Most collaborations between African and North American musicians go wrong in one way or another. The musicians in each camp may play too much, as if they’re trying to impress one another, or else they may play too little, as if they’re trying to demonstrate their respect for the other side. Ensemble Fatien avoided both traps. Seguenon Kone is a master drummer from the Ivory Coast who formed Ensemble Fatien with an unlikely array of New Orleans musicians: clarinetist Dr. Michael White, vibraphonist Jason Marsalis, steel guitarist Marc Stone, bassist Matt Perrine, accordionist Sunpie Barnes, singer Margie Perez and saxophonist Rex Gregory.
The addition of tempered instruments has added a whole new dimension to Kone’s polyrhythms. White’s composition, “Ancestral Reunion,” began with a bluesy clarinet solo, but acquired an entirely different character when Kone added the chiming melody and rippling rhythm of his marimba-like balaphon. Marsalis’ vibraphone shadowed the balaphon and seemed to comment on it.
On Kone’s composition, “Ngoro,” the African cross rhythms were given a twist by Perrine’s ostinato bass figure and by Stone’s pedal steel solo. The set climaxed with a version of “St. James Infirmary” unlike any of the countless other versions played at the festival. One can only hope that this group stays together long enough to record. (GH)
“So nobody can complain,” said Etta James, before she and her Roots Band launched into “At Last,” her signature song. After a beautiful rendering, she said simply: “Beyoncé, that’s my song!” (RS)
Sharon Jones and the Dap-Kings demonstrated that classic soul is alive and well. Miss Jones not only had fun onstage, but she was spotted more than once at other stages and in line at Lil’ Dizzy’s Soul Food enjoying herself. (JH)
The difference between Brother Tyrone and Sharon Jones is that the Dap-Kings work to create a moment that never actually existed, where Memphis horns and Motown drums played behind a female James Brown. Brother Tyrone seems to have emerged from a melting iceberg, ready to make the southern soul of 30-plus years ago without a hint of retro. One isn’t necessarily preferable to the other, but those who loved Jones’ first weekend set need a dose of Tyrone as well. (AR)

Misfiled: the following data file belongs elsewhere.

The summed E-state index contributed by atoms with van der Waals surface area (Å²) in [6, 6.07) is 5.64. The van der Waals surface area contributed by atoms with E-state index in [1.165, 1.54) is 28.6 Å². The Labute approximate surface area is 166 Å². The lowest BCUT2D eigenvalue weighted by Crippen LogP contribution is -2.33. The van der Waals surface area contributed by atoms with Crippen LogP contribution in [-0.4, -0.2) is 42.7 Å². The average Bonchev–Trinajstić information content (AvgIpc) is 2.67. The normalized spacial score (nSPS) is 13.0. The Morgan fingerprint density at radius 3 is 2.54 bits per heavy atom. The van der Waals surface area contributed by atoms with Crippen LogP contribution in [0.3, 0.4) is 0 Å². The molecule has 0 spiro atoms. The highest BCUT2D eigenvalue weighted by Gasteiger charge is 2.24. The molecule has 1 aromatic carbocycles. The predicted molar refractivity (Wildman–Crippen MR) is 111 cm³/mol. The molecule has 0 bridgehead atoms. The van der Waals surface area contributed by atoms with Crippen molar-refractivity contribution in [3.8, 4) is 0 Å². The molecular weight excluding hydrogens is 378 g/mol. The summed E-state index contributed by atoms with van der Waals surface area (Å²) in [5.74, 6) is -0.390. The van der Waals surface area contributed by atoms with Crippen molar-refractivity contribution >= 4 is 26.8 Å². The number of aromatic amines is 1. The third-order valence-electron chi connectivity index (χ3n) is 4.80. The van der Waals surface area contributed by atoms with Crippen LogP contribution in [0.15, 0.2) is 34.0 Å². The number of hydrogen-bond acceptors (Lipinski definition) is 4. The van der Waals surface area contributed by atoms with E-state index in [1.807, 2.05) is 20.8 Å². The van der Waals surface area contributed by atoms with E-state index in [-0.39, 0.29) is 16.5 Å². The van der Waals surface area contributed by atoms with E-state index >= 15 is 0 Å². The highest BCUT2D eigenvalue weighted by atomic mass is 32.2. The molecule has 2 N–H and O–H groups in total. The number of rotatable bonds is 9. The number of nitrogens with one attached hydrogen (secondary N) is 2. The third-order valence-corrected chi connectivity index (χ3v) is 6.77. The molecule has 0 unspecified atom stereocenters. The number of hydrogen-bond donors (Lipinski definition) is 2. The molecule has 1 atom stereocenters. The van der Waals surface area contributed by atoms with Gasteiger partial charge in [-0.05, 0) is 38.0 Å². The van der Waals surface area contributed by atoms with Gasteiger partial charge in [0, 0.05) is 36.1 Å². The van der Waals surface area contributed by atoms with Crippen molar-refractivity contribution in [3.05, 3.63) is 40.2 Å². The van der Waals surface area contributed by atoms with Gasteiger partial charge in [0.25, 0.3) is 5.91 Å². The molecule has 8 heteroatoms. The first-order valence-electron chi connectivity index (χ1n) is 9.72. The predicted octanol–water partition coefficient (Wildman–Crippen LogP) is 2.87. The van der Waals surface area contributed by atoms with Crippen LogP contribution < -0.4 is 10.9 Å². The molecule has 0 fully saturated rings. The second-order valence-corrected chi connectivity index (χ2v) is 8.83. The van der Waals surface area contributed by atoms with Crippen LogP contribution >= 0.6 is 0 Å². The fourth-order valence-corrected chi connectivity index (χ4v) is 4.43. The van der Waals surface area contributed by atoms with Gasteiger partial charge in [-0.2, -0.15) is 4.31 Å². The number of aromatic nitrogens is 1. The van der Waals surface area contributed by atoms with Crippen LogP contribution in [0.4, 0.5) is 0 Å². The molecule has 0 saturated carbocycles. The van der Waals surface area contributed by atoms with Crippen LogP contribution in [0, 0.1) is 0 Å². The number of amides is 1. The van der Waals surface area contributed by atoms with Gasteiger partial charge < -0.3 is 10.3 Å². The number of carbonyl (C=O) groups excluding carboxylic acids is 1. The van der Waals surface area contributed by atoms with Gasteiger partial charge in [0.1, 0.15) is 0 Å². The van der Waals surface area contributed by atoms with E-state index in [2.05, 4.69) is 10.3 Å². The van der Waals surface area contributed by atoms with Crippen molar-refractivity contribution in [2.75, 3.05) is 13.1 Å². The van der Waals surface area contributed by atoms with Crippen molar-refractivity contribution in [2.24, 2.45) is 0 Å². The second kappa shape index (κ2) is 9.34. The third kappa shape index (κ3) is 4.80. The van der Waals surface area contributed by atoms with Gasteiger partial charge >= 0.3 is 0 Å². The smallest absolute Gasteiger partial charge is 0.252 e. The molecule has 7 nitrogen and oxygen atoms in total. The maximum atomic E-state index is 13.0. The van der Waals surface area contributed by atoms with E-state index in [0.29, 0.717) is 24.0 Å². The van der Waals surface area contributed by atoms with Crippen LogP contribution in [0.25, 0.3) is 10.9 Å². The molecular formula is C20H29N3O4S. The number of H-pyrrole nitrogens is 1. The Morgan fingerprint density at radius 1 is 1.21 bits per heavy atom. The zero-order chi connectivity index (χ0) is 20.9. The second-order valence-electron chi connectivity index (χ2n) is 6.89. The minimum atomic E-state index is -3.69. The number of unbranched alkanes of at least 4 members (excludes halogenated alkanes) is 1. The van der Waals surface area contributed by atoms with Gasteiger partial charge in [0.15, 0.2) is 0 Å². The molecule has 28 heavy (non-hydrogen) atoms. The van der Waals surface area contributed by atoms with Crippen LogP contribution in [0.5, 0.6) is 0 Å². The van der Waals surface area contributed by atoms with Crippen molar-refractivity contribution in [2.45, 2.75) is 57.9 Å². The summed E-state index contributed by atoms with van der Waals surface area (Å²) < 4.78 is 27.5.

Voice of the Wetlands Allstars may be the best band in the world. They’re so good that they don’t have to let Cyril Neville get righteous. (DK)
“We’re losing an acre of wetlands every hour, which is why there’s nothing left to prevent the Gulf of Mexico from rolling right over us,” said Tab Benoit during the Voice of the Wetlands Allstars set. “This could be the last Jazz Fest if we don’t start doing something about it today!” (JS)
It’s fitting that Tab Benoit and the Voice of the Wetlands Allstars were performing on May 3. May 3 was Pete Seeger’s 90th birthday. (RS)
When Pete Seeger appeared early Sunday morning on the Allison Miner Music Heritage Stage, an audience member asked him about his January performance with Bruce Springsteen at the Lincoln Memorial inaugural concert for President Barack Obama. After a few kind words for Springsteen (he called him honest and well-organized), Seeger admitted he preferred smaller events. The intimate interview was likely Seeger’s favorite public event over his extended 90th birthday celebration, which also included an Acura Stage appearance on Saturday and concluded the following weekend with a million-dollar bash at Madison Square Garden. Seeger seemed more comfortable and confident, starting things off with a sing-along “Skip to My Lou” and plucking his banjo while recounting the story of running into an old House Un-American Activities Committee foe at a Louisiana party. Once branded and blacklisted as a radical, Seeger was more of a peacemaker when asked how he justified appearing at a festival sponsored by an oil company with a questionable human rights record. Seeger declined to engage the issue directly, saying instead that it was important to talk with people you disagree with.
Meanwhile, Dr. John had already clarified/retracted his controversial pre-Fest statements about Shell’s responsibilities to repair the wetlands, and he wasn’t about to stir it up any more during the festival. Although an airplane pulled a Shell-admonishing banner above Acura during his set, the Doctor played it cool, and during his Music Heritage Stage interview, he mentioned the role of oil companies in wetlands depletion but didn’t specify any by name. (MT)